Thursday, August 19, 2021

COVID's killing Specialized

 Specialized Bicycles is dumping small dealers like a centipede shedding injured legs, in a desperate attempt to save itself from the mess that the bike industry started making for itself back in the 1990s, when technofascism combined with outsourcing to create the repeated waves of obsolescence poured on consumers from factories in distant lands.

When the pandemic hit, it wiped out production first, because the factories were all in areas close to the source of the disease. Because of the nature of the disease, and the inertia of human greed, the illness managed to spread rapidly around the world, taking down all of the systems of the global economy. Then the guidelines of social distancing led to an unprecedented surge in outdoor activities, including biking. Shrunken supply met voracious demand.

I don't know how many -- if any -- of the other major companies, like Trek or Giant, are also shriveling under the strain. Specialized was our last major line. Major or minor, we have had no bikes to sell since the spring of 2020 anyway. Almost none, anyway. We received the odd token here or there as supplies dwindled.

Specialized thinks that it is acting in its own best interest, but how are the hundreds of customers who have bought Specialized bikes from us over the years supposed to get the proprietary parts that the industry has made the norm since the epidemic of "innovation" that hit us in the 1990s? Maybe consumers will be able to order directly from Specialized and then go to a derelict dealer like us to have the work done. Maybe the era of the independent bike shop is truly over, and customers with a bit of mechanical inclination will become their own mechanics, under the tutelage of online video experts.

Many more people are trying to do their own work now, bringing them face to face with the obsessive changes forced on them by an industry interested solely in pumping complete bikes out of massive factories, year after year. Maybe consumers will achieve what beleaguered shops had no hope of doing. Maybe they will rebel and vote with their wallets for technological stability and real product support.

It's a long shot. I tried to wise people up when the whole mess was getting started in the 1990s. Instead, they lined up in hordes to lap up the sweet bait that the industry poured out for them. Because riders in a boom don't generally last longer than the brief lifespan of an abused bike, most of them were gone too soon to have to deal with the ephemeral nature of the innovated bicycle.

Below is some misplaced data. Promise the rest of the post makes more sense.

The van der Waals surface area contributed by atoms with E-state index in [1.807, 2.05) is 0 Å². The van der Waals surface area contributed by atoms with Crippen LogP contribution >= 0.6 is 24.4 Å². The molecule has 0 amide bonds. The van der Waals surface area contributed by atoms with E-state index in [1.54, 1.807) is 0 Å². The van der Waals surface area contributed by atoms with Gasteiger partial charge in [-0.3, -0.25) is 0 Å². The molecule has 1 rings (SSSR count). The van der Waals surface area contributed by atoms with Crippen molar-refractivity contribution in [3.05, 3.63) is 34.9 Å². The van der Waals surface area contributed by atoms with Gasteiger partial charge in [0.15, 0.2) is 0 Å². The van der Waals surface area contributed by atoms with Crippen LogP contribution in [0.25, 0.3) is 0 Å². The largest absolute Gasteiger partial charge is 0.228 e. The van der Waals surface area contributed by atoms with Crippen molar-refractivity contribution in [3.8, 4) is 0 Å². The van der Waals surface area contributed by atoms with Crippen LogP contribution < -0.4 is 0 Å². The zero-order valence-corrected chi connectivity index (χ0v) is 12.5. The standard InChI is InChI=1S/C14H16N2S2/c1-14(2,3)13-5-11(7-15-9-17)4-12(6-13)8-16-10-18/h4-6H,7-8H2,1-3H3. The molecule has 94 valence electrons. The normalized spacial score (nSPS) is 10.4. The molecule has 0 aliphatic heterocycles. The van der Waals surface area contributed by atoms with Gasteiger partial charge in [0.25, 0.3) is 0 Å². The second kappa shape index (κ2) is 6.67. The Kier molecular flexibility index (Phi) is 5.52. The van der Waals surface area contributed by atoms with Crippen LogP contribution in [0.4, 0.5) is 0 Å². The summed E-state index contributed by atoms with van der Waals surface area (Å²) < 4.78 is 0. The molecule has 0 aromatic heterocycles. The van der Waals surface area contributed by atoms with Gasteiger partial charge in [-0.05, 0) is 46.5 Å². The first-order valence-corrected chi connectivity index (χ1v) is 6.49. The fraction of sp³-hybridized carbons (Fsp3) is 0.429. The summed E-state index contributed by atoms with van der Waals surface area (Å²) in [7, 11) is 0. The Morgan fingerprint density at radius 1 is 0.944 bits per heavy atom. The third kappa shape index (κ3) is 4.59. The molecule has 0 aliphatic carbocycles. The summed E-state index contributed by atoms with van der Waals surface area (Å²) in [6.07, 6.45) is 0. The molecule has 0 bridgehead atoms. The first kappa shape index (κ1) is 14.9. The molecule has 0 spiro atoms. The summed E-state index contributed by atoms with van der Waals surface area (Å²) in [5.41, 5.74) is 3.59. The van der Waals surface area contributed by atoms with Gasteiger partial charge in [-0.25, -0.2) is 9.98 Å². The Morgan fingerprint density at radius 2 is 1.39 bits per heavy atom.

Most of the innovation has gone into how to make mid-level and entry level bikes reprehensibly flimsy. A year or two ago I was saying that a good $500 bike was a thousand dollars now. Recently I had to revise it to at least two grand, and even then the $500 bike of the 1990s has much more solid basic componentry. It may not have all the moving parts and modern look, but it has a better shot at longevity.

Longevity is out of fashion. Indeed, as we screw up everything from the environment that supports all life to the democracy that supports diverse cooperation, longevity may be an unrealistic goal. Live hard! Die young! Have nothing but fun and go out in a fireball.

In the end, Specialized probably won't die from the pandemic. It will probably shrink to a manageable size, as other companies that have been in its shadow grow to similar size, and serve whatever there is of a riding public in smaller, more regional ways. One can only hope that this leads to some standardization of componentry and simplification of design so that riders are confident venturing beyond the reach of their specific brand's kingdom.

 In the 1970s and early '80s, bikes were simple enough and used enough similar standards to allow small shops to serve riders at all levels at least well enough to keep them riding. The first edition of Sutherland's Handbook was about a quarter the thickness of the tome by the turn of the century. Simplicity allowed for a broader base of support, spread among more manufacturers and independent retailers.

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